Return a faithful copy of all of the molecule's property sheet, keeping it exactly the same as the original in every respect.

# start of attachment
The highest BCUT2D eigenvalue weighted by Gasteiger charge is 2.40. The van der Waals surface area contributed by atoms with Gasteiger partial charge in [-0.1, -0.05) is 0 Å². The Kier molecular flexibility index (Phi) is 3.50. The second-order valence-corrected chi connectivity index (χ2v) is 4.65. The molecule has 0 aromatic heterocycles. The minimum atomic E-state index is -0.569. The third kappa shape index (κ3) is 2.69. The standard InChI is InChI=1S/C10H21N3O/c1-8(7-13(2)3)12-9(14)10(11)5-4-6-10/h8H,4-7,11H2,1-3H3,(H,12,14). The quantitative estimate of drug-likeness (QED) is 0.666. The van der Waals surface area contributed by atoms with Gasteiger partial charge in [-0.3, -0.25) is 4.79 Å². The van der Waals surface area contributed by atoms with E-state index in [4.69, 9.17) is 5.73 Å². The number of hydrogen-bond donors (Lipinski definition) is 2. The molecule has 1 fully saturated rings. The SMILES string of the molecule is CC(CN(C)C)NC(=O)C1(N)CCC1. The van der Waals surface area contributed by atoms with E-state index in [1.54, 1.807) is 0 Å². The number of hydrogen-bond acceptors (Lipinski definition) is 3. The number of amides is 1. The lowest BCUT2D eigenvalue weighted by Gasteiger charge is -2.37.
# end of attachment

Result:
The highest BCUT2D eigenvalue weighted by Gasteiger charge is 2.40. The van der Waals surface area contributed by atoms with Gasteiger partial charge in [-0.1, -0.05) is 0 Å². The Kier molecular flexibility index (Phi) is 3.50. The second-order valence-corrected chi connectivity index (χ2v) is 4.65. The molecule has 0 aromatic heterocycles. The minimum atomic E-state index is -0.569. The third kappa shape index (κ3) is 2.69. The standard InChI is InChI=1S/C10H21N3O/c1-8(7-13(2)3)12-9(14)10(11)5-4-6-10/h8H,4-7,11H2,1-3H3,(H,12,14). The quantitative estimate of drug-likeness (QED) is 0.666. The van der Waals surface area contributed by atoms with Gasteiger partial charge in [-0.3, -0.25) is 4.79 Å². The van der Waals surface area contributed by atoms with E-state index in [4.69, 9.17) is 5.73 Å². The number of hydrogen-bond donors (Lipinski definition) is 2. The molecule has 1 fully saturated rings. The SMILES string of the molecule is CC(CN(C)C)NC(=O)C1(N)CCC1. The van der Waals surface area contributed by atoms with E-state index in [1.54, 1.807) is 0 Å². The number of hydrogen-bond acceptors (Lipinski definition) is 3. The number of amides is 1. The lowest BCUT2D eigenvalue weighted by Gasteiger charge is -2.37.